The Chief Medical Officer for Wales Dr Frank Atherton has warned of the health threats facing Wales from the rise in anti-vaccination campaigns and antibiotic overuse.

First published:
7 May 2019
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In his annual report published today (7 May) the CMO highlights the importance of vaccinations and the risks to those who are not vaccinated against preventable diseases. 

Dr Frank Atherton, said

“NHS Wales offer a range of immunisation programmes from infancy to old age as protection from a wide range of infectious diseases. Most people do choose to be vaccinated, but a small minority remain unconvinced by the safety and benefits of vaccines. 

“Vaccination remains by far the most effective means of protection against diseases such as measles. We need to work with clinicians and other experts to ensure that parents are fully informed of the benefits of vaccination, to ensure maximum uptake of the vaccine and achieve our aim of eradicating preventable diseases.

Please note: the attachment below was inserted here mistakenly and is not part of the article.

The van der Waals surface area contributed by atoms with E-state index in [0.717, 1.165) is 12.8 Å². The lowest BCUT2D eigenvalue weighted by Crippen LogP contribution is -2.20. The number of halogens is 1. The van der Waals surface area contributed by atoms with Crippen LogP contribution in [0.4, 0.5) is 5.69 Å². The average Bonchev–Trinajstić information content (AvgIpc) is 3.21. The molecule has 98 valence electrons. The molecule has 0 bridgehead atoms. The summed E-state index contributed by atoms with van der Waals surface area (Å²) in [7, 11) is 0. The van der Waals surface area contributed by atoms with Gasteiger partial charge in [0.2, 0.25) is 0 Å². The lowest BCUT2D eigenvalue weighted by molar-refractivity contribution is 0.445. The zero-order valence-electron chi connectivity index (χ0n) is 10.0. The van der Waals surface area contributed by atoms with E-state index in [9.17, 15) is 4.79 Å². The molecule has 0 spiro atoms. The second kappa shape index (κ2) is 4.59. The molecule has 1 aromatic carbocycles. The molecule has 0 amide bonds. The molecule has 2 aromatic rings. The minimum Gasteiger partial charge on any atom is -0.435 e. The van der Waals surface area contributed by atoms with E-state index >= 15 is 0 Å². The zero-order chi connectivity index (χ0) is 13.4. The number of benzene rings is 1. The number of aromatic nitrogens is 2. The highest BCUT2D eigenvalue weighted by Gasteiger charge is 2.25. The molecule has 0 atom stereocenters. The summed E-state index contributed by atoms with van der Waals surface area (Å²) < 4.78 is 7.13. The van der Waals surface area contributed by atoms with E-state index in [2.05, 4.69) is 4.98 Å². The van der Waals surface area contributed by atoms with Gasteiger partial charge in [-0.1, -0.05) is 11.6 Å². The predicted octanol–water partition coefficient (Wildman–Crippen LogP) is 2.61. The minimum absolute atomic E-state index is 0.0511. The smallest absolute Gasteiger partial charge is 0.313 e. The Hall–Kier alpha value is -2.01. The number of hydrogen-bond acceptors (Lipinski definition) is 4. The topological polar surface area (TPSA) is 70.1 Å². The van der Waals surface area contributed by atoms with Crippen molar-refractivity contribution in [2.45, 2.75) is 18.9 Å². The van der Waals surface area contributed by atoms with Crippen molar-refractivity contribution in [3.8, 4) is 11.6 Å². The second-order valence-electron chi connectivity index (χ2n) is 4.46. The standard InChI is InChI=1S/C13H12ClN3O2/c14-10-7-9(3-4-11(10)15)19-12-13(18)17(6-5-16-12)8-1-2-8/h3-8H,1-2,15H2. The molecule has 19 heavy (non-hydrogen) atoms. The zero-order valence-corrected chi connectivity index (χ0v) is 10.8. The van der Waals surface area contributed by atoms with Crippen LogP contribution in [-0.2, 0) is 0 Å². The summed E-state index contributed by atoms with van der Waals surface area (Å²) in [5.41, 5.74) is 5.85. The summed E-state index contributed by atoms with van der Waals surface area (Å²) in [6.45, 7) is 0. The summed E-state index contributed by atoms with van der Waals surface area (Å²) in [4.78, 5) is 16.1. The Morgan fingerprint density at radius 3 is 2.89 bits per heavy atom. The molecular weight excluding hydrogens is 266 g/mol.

“Similarly older people need to understand the health benefits to them of vaccination against influenza, pneumococcal disease and shingles.”

Alongside the threats of preventable diseases the Chief Medical Officer’s annual report also raised concerns around the increased threat from antibiotic resistance. The Antimicrobial Resistance national action plan aims to reduce our antibiotic use by 15% by 2025.

In his report, Dr Atherton discusses the importance of health data research as well as building on the Prudent Healthcare principles launched in 2014, by using a Value Based Healthcare approach.

He said:

“Without research there wouldn’t be treatments like IVF or devices such as pacemakers - and we certainly wouldn’t know that smoking causes cancer.
“Health and care research is about finding out new knowledge that could lead to changes in treatments, policies or care.

It is also important that we use the resources at our disposal to their very best effect, which is why I am advocating a Value Based Healthcare approach in Wales.

“There is a huge amount of interest in this work, as well as in the research we do in Wales and we should be proud that Wales is increasingly being seen as a place where innovation and new ways of working are welcomed.